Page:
In biological systems, there are striking examples where complicated structures (i.e., the bacterial ribosome) can spontaneously assemble, driven by specific interactions between the components. But how can systems be designed to have this property? Recent technological advances have created the opportunity for making technologically relevant systems that self assemble, using strands of DNA or objects coated with DNA. We will use these systems as inspiration to formulate theoretical models to understand how self assembly works in these systems, through theory, numerical simulation and experiment — and start to speculate as to whether resulting principles might be useful for unravelling the rules of biological self-assembly.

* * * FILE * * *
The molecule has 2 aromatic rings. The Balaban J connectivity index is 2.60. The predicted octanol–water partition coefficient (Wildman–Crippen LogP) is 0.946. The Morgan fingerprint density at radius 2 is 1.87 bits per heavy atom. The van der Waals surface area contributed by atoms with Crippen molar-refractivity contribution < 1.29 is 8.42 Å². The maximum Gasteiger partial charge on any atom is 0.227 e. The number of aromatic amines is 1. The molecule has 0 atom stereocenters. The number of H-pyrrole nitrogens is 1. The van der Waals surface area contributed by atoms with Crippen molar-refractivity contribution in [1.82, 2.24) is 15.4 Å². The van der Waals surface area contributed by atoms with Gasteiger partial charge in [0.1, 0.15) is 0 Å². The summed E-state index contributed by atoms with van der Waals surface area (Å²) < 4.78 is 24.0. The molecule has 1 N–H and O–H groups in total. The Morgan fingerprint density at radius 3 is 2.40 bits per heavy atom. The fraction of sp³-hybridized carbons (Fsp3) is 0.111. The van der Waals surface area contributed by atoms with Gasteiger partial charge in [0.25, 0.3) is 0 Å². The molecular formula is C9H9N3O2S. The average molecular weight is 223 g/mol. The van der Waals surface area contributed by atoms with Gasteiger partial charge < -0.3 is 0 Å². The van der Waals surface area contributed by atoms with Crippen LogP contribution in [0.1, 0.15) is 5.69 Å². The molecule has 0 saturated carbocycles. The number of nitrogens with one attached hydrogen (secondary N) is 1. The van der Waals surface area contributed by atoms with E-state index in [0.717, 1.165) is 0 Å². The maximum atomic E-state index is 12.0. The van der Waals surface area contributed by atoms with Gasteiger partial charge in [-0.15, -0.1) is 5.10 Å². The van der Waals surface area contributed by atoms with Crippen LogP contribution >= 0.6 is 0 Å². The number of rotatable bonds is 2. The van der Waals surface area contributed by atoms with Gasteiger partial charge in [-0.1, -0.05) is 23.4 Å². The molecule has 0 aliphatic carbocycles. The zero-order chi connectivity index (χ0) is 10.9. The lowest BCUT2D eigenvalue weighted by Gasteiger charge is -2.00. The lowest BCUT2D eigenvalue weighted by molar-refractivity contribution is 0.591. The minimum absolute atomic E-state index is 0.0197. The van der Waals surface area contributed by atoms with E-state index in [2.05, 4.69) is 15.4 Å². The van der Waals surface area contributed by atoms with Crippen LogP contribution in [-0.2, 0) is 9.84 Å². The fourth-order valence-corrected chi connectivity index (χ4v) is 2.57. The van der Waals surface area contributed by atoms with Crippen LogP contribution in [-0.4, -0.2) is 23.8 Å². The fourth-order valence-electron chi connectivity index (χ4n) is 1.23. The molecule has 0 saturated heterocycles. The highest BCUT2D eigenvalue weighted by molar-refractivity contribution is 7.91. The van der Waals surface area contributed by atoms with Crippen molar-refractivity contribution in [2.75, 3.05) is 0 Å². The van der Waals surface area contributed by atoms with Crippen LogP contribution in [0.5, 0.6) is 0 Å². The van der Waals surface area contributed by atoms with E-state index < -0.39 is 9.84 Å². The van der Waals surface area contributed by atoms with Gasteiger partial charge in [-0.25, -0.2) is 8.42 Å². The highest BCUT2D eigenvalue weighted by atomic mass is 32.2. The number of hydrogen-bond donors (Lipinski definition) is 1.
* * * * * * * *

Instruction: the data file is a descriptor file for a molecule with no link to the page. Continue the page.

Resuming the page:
Michael Brenner is the Glover Professor of Applied Mathematics and Applied Physics at the Harvard School of Engineering and Applied Sciences. His research uses mathematics to examine a wide variety of problems in science and engineering, ranging from understanding the shapes of whale flippers, bird beaks and fungal spores, to answering ordinary questions about daily life, such as why a droplet of fluid splashes when it collides with a solid surface.